The phrase “hydrogen diplomacy” has recently entered the lexicon, with senior politicians from energy-hungry nations travelling the world to sign unspecific bilateral “partnerships” with nations seeking to produce and export large amounts of clean hydrogen.

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For instance, Germany alone has already signed such agreements with Canada, India, Saudi Arabia, Australia, Chile, Namibia, Morocco, Egypt and Ukraine, and has introduced its H2Global subsidy scheme purely for imported hydrogen.

The EU declared this year that it wants to import ten million tonnes of green hydrogen from outside the bloc by 2030, and most gigawatt-scale projects around the globe aim to export clean H2.

And the H2 export market is certainly expected to grow rapidly in the coming decades. The Hydrogen Council lobby group believes that about 190 million tonnes (Mt) of hydrogen will cross international borders annually by 2050, while the International Renewable Energy Agency puts that figure at 150Mt.

Private companies are also getting in on the act. For instance, Fortescue Future Industries has signed memoranda of understanding to export green H2 to E.ON and Covestro in Germany, and Australia’s Ark Energy has agreed in principle to supply renewable hydrogen to Korea Zinc and SK Gas in South Korea.

But despite all the hands shaken by politicians and senior company executives, have any H2 export contracts actually been signed?

According to a report from research house BloombergNEF, only four international clean-H2 offtake contracts have been signed — all of which are for ammonia derived from green or blue hydrogen.

The largest of these deals has been struck between US ammonia trader Trammo and Canadian developer Teal for 800,000 tonnes of green ammonia (containing 141,000 tonnes of H2) produced via hydropower in Quebec, Canada.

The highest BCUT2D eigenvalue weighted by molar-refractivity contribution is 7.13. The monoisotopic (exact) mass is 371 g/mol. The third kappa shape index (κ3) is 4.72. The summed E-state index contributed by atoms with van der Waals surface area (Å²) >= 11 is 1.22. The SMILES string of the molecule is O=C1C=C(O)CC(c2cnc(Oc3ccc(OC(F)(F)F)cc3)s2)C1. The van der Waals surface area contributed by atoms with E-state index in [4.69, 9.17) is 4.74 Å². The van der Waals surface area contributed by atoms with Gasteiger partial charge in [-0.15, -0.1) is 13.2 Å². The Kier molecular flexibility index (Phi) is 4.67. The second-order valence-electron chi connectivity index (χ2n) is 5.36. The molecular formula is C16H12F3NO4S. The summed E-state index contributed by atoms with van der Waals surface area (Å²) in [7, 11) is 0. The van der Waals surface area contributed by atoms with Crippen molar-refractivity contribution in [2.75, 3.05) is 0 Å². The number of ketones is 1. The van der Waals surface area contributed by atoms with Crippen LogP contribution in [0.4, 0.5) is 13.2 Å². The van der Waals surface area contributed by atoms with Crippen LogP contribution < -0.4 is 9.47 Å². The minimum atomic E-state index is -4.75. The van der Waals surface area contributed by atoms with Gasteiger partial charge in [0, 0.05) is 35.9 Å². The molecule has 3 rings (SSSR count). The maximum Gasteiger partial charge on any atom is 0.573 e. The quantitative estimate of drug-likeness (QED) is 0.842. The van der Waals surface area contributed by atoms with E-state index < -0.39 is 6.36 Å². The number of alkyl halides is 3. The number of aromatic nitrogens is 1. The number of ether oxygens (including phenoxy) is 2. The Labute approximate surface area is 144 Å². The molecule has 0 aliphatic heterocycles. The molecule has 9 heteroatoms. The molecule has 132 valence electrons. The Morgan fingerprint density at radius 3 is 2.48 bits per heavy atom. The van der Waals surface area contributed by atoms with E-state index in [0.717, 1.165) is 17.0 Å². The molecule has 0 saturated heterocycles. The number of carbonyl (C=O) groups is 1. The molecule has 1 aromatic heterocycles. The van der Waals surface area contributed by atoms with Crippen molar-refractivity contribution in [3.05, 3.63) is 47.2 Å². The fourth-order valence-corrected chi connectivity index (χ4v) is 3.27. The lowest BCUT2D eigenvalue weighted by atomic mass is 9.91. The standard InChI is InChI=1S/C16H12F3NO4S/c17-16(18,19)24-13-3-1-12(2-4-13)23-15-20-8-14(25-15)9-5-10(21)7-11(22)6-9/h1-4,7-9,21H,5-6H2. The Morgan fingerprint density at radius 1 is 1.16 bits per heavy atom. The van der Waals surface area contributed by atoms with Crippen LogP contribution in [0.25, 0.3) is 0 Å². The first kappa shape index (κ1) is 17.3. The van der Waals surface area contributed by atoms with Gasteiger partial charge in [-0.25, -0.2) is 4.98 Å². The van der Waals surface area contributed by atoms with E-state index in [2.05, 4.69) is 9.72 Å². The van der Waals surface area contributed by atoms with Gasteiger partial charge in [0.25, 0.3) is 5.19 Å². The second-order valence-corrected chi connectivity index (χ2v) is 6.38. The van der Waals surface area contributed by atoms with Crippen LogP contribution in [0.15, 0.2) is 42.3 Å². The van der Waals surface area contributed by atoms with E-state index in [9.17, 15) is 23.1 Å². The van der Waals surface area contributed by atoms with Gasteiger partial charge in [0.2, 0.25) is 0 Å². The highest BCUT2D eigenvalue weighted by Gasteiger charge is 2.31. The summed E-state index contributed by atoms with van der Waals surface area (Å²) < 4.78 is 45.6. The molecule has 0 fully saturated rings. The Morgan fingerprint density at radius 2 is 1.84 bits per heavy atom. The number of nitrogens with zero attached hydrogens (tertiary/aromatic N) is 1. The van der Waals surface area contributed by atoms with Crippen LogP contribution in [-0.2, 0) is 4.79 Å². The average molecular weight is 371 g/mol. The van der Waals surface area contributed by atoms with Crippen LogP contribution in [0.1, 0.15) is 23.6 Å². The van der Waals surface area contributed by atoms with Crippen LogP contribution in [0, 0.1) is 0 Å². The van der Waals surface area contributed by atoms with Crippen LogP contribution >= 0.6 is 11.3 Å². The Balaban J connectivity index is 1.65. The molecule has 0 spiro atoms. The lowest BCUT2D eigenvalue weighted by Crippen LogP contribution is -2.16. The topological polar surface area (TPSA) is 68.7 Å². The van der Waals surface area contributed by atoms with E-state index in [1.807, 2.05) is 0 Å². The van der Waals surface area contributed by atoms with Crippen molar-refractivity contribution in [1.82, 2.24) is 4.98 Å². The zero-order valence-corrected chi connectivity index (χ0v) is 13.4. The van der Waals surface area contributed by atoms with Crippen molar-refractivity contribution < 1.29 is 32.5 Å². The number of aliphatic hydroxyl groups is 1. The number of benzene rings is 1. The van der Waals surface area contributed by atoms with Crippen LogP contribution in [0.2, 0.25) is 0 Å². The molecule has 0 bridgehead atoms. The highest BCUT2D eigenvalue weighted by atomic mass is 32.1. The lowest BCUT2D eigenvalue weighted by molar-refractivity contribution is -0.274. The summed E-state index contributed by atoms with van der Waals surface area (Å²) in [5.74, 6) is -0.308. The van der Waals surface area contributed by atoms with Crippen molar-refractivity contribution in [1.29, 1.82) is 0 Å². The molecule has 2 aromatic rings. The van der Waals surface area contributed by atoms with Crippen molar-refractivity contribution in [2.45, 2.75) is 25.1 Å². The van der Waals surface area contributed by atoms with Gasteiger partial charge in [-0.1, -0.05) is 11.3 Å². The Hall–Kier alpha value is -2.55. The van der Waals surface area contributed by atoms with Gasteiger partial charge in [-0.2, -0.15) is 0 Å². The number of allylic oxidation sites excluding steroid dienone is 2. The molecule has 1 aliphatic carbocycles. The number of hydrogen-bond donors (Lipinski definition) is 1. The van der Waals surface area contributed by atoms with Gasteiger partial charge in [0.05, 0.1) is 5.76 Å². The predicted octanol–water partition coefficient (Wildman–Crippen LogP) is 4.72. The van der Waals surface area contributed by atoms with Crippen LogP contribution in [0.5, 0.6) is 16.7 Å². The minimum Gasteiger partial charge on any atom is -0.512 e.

The second largest will see 100,000 tonnes of green ammonia (17,600 tonnes of H2) shipped by India’s Acme and Norway’s Scatec from Oman to Norwegian-headquartered ammonia player Yara International (the exact import country has not been specified).

Offtake contracts have also been signed between Saudi co-suppliers Ma’aden and Aramco and South Korea’s Lotte Fine Chemical, which will ensure that at least 50,000 tonnes of blue ammonia — derived from natural gas with carbon capture and usage — will be shipped from Saudi Arabia to South Korea.

Another supply contract has been signed for Japan’s Cosmo Oil to import an undisclosed amount of blue ammonia from Adnoc and Fertiglobe in Abu Dhabi.

In all four cases, the imported ammonia will be used as ammonia — mainly for fertiliser production — rather than undergoing the expensive process of being cracked back into hydrogen.

“As grey ammonia [produced from unabated natural gas] prices spiked in early 2022 and remain high, ammonia buyers have incentives to diversity into clean ammonia,” said the BNEF report, Hydrogen Export: Tough Competition Ahead, which is only available to subscribers.

“Ammonia trading companies are well-positioned to be the first clean H2 offtakers because they have access to a large network of customers and own transportation and storage infrastructure. For example, Yara operates 11 ammonia carriers that can transport around 6Mt of ammonia per year. Trammo trades around 3Mt of ammonia annually through a fleet of 10 to 14 refrigerated gas carriers. These companies also own a network of ammonia terminals and storage tanks — Yara owns 580,000 tonnes of ammonia storage while Trammo owns at least 140,000 tonnes globally.”